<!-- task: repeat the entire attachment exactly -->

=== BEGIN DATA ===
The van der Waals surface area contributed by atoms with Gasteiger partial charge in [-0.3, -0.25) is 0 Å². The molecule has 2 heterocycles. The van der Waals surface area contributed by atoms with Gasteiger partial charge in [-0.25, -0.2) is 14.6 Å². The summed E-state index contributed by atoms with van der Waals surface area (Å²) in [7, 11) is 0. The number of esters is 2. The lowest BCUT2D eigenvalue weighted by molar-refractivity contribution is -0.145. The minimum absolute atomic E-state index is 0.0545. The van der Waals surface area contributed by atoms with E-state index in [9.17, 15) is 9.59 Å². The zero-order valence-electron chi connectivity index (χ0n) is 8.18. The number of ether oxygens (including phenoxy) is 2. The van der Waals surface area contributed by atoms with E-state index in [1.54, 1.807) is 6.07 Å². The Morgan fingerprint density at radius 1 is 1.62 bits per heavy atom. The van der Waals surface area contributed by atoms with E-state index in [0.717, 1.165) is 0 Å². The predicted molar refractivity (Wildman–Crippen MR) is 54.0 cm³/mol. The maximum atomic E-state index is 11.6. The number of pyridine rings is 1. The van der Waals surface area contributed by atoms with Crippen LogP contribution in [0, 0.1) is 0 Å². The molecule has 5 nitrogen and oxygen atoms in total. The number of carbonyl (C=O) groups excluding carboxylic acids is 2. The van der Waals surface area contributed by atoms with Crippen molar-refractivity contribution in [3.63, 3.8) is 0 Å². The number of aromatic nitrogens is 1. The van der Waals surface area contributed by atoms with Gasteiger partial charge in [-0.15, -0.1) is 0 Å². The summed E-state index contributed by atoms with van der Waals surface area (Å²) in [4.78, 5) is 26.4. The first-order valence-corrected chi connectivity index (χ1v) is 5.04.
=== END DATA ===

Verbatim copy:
The van der Waals surface area contributed by atoms with Gasteiger partial charge in [-0.3, -0.25) is 0 Å². The molecule has 2 heterocycles. The van der Waals surface area contributed by atoms with Gasteiger partial charge in [-0.25, -0.2) is 14.6 Å². The summed E-state index contributed by atoms with van der Waals surface area (Å²) in [7, 11) is 0. The number of esters is 2. The lowest BCUT2D eigenvalue weighted by molar-refractivity contribution is -0.145. The minimum absolute atomic E-state index is 0.0545. The van der Waals surface area contributed by atoms with E-state index in [9.17, 15) is 9.59 Å². The zero-order valence-electron chi connectivity index (χ0n) is 8.18. The number of ether oxygens (including phenoxy) is 2. The van der Waals surface area contributed by atoms with E-state index in [1.54, 1.807) is 6.07 Å². The Morgan fingerprint density at radius 1 is 1.62 bits per heavy atom. The van der Waals surface area contributed by atoms with E-state index in [0.717, 1.165) is 0 Å². The predicted molar refractivity (Wildman–Crippen MR) is 54.0 cm³/mol. The maximum atomic E-state index is 11.6. The number of pyridine rings is 1. The van der Waals surface area contributed by atoms with Crippen LogP contribution in [0, 0.1) is 0 Å². The molecule has 5 nitrogen and oxygen atoms in total. The number of carbonyl (C=O) groups excluding carboxylic acids is 2. The van der Waals surface area contributed by atoms with Crippen molar-refractivity contribution in [3.63, 3.8) is 0 Å². The number of aromatic nitrogens is 1. The van der Waals surface area contributed by atoms with Gasteiger partial charge in [-0.15, -0.1) is 0 Å². The summed E-state index contributed by atoms with van der Waals surface area (Å²) in [4.78, 5) is 26.4. The first-order valence-corrected chi connectivity index (χ1v) is 5.04.